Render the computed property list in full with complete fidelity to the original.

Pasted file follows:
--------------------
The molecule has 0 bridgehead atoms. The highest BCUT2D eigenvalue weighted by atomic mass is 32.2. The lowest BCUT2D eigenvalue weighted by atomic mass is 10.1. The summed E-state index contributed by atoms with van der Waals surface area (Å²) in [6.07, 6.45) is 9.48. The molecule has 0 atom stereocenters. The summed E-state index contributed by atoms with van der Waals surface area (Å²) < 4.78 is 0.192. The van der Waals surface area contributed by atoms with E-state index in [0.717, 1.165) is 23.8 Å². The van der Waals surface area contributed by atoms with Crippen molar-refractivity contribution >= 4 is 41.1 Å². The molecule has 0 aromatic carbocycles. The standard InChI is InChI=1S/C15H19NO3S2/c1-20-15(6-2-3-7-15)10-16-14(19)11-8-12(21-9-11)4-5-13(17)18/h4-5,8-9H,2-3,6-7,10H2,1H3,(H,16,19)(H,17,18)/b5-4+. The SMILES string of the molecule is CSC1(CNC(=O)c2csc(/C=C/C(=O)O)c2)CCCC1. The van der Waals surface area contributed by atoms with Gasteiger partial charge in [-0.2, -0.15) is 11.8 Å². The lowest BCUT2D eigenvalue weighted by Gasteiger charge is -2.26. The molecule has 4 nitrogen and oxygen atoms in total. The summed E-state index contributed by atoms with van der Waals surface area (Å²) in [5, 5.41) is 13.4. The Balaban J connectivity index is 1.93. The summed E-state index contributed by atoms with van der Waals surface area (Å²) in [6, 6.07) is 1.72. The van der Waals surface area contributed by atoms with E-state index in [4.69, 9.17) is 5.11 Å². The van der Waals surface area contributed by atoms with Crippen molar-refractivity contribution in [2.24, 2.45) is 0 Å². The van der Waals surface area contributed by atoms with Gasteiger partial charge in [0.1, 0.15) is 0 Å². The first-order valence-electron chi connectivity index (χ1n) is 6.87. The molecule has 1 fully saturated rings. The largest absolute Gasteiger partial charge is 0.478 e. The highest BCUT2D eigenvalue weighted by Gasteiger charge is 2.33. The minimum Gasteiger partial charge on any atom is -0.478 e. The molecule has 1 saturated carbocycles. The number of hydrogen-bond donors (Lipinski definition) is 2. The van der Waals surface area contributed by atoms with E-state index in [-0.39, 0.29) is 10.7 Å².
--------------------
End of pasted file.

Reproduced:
The molecule has 0 bridgehead atoms. The highest BCUT2D eigenvalue weighted by atomic mass is 32.2. The lowest BCUT2D eigenvalue weighted by atomic mass is 10.1. The summed E-state index contributed by atoms with van der Waals surface area (Å²) in [6.07, 6.45) is 9.48. The molecule has 0 atom stereocenters. The summed E-state index contributed by atoms with van der Waals surface area (Å²) < 4.78 is 0.192. The van der Waals surface area contributed by atoms with E-state index in [0.717, 1.165) is 23.8 Å². The van der Waals surface area contributed by atoms with Crippen molar-refractivity contribution >= 4 is 41.1 Å². The molecule has 0 aromatic carbocycles. The standard InChI is InChI=1S/C15H19NO3S2/c1-20-15(6-2-3-7-15)10-16-14(19)11-8-12(21-9-11)4-5-13(17)18/h4-5,8-9H,2-3,6-7,10H2,1H3,(H,16,19)(H,17,18)/b5-4+. The SMILES string of the molecule is CSC1(CNC(=O)c2csc(/C=C/C(=O)O)c2)CCCC1. The van der Waals surface area contributed by atoms with Gasteiger partial charge in [-0.2, -0.15) is 11.8 Å². The lowest BCUT2D eigenvalue weighted by Gasteiger charge is -2.26. The molecule has 4 nitrogen and oxygen atoms in total. The summed E-state index contributed by atoms with van der Waals surface area (Å²) in [5, 5.41) is 13.4. The Balaban J connectivity index is 1.93. The summed E-state index contributed by atoms with van der Waals surface area (Å²) in [6, 6.07) is 1.72. The van der Waals surface area contributed by atoms with E-state index in [4.69, 9.17) is 5.11 Å². The van der Waals surface area contributed by atoms with Crippen molar-refractivity contribution in [2.24, 2.45) is 0 Å². The van der Waals surface area contributed by atoms with Gasteiger partial charge in [0.1, 0.15) is 0 Å². The first-order valence-electron chi connectivity index (χ1n) is 6.87. The molecule has 1 fully saturated rings. The largest absolute Gasteiger partial charge is 0.478 e. The highest BCUT2D eigenvalue weighted by Gasteiger charge is 2.33. The minimum Gasteiger partial charge on any atom is -0.478 e. The molecule has 1 saturated carbocycles. The number of hydrogen-bond donors (Lipinski definition) is 2. The van der Waals surface area contributed by atoms with E-state index in [-0.39, 0.29) is 10.7 Å².